BET, Vindicated, and Dr. King’s Dream of Drum Majors for Justice

January 15, 2013

BET, Vindicated, and Dr. King’s Dream of Drum Majors for Justice

Dr. Martin Luther King, Jr. was born on January 15, 1929. The holiday honoring the life and work of Dr. King will take place on Monday, January 21st. Dr. King gave up what would have been a relatively comfortable middle-class life to devote his life to the fight against injustice, poverty, inequality, and war. Understand, as a child born to middle class parents, he, as a “Negro”, faced constant reminders that income does not mean equality. There were no water fountains in the Jim Crow South that said Whites, Blacks and Middle Class/Wealthy Blacks. There is no shortage of stories about entertainment giants being relegated to a second class status when traveling in the South. Even so, Dr. King gave up a life of comfort, free from his home being bombed and his life being threatened on a daily basis for a life of a Drum Major for Justice, A Drum Major of Peace, a Drum Major for Righteousness. But, as an African American in the South, in particular, comfort was not guaranteed, as the parents of the four young girls who lost their lives at the Sixteenth Street Baptist Church to a bomb because the voices of freedom were on the rise and scaring the white power structure intimately and painfully understood. Indeed, there were a number of homes bombed and lives destroyed, and countless number of people willing to stay silent, including middle class Blacks in Alabama. It is very fitting that the nation stops for a moment to reflect on the King years and the legacy of Dr. King, who was assassinated on April 4th, 1968, leaving the world with a sound legacy, a record of service, and speeches, sermons and books that continue to provide an outline and prescription for what still needs to be done. One of Dr. King’s most quoted lines is this: “Injustice Anywhere is a Threat to Justice Everywhere.” The full paragraph from this letter written in a Birmingham jail following criticism from white Alabama clergyman who questioned why he came to Birmingham to engage in non-violent protest is this:

“Moreover, I am cognizant of the interrelatedness of all communities and states. I cannot sit idly by in Atlanta and not be concerned about what happens in Birmingham. Injustice anywhere is a threat to justice everywhere. We are caught in an inescapable network of mutuality, tied in a single garment of destiny. Whatever affects one directly, affects all indirectly. Never again can we afford to live with the narrow, provincial “outside agitator” idea. Anyone who lives inside the United States can never be considered an outsider anywhere within its bounds” (p77, Why We Can’t Wait, Martin Luther King, Jr.,).

The letter from the preachers to Dr. King came within months of Alabama Governor George C. Wallace’s January 14, 1963 Inauguration speech where he uttered the infamous words Segregation Now, Segregation Tomorrow, Segregation forever (, but instead of an open letter challenging Wallace, a letter was directed towards King, for being an outside agitator who needs to let the people in Alabama resolve these issues. Dr. King dually addressed this in his “Letter From a Birmingham Jail.” (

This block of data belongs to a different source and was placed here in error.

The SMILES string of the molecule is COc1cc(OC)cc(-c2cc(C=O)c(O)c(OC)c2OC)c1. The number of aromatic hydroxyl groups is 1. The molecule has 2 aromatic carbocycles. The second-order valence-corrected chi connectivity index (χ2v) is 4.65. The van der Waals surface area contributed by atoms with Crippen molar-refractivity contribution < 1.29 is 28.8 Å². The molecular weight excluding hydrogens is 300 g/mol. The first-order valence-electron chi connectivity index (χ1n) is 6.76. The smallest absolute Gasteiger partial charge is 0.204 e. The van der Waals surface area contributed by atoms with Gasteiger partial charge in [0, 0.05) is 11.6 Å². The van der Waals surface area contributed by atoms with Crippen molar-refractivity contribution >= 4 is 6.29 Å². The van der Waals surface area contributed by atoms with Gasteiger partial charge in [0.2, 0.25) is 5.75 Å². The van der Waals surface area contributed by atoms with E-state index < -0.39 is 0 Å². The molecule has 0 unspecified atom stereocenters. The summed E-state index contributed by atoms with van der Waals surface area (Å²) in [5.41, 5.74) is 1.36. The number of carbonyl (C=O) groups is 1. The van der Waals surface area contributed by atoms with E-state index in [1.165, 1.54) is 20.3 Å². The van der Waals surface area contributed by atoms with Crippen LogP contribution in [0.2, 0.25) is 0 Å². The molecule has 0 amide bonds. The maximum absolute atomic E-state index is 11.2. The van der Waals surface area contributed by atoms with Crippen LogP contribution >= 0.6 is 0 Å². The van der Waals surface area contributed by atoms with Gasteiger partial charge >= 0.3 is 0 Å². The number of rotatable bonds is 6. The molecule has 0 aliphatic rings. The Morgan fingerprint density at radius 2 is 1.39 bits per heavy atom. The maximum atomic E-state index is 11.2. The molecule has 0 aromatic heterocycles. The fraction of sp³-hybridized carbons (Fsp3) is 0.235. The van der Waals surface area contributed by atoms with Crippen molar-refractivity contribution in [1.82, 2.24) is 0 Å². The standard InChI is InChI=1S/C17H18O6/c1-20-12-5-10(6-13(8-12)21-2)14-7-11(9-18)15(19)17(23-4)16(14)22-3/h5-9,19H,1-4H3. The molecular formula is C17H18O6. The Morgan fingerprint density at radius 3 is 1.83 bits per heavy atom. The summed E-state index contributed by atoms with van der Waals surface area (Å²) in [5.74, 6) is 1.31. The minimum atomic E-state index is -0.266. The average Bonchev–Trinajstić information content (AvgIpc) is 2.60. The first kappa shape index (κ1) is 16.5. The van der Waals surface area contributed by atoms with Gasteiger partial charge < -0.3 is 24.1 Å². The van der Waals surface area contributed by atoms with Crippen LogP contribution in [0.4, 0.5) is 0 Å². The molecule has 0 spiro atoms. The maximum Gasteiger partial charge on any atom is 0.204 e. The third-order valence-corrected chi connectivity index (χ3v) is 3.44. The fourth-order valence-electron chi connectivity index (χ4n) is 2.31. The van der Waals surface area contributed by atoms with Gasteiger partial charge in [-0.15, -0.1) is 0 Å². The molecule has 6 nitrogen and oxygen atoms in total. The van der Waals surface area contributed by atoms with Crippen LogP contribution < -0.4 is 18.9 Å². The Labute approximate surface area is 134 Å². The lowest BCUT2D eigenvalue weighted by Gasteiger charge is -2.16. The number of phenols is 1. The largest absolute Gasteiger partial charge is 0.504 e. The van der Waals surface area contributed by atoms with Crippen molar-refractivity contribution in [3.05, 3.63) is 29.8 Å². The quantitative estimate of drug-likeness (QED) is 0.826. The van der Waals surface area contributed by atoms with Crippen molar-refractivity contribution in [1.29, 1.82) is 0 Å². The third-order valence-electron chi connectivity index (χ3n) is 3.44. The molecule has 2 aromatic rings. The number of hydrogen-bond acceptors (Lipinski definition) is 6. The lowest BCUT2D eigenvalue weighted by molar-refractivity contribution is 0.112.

Legislation passed during the 1960s helped to move the nation forward. Both the Civil Rights Act of 1964 and the Voting Rights Act of 1965 removed many barriers including access, theoretically, to the neighborhood of your choice and access to the voting booth without proving to some individual who could barely read himself that you were literate enough to vote. A lot of blood was shed and lives lost in pursuit of these power achievements during that era. Jim Crow died.

The New Jim Crow

In just a short period of time, a new tool of control developed in the form of the criminal justice system, with the War on Drugs serving as a conduit to incarcerate a large number of individuals, with African Americans disproportionately being the targets of this drug war. Michelle Alexander, author of the New Jim Crow: Mass Incarceration in the Age of Colorblindness writes in her book:

…The current system of control permanently locks a huge percentage of the African American community out of the mainstream society and economy. The system operates through our criminal justice institutions, but it functions more like a caste system than a system of crime control. Viewed from this perspective, the so-called underclass is better understood as an undercaste– a lower class of individuals who are permanently barred by law and custom from mainstream society. Although this new system of racialized social control purports to be colorblind, it creates and maintains racial hierarchy much as other systems of control did. Like Jim Crow (and slavery), mass incarceration operates as a tightly networked system of laws, policies, customs, and institutions that operate collectively to ensure the subordinate status of a group defined largely by race. (Michelle Alexander, p. 13)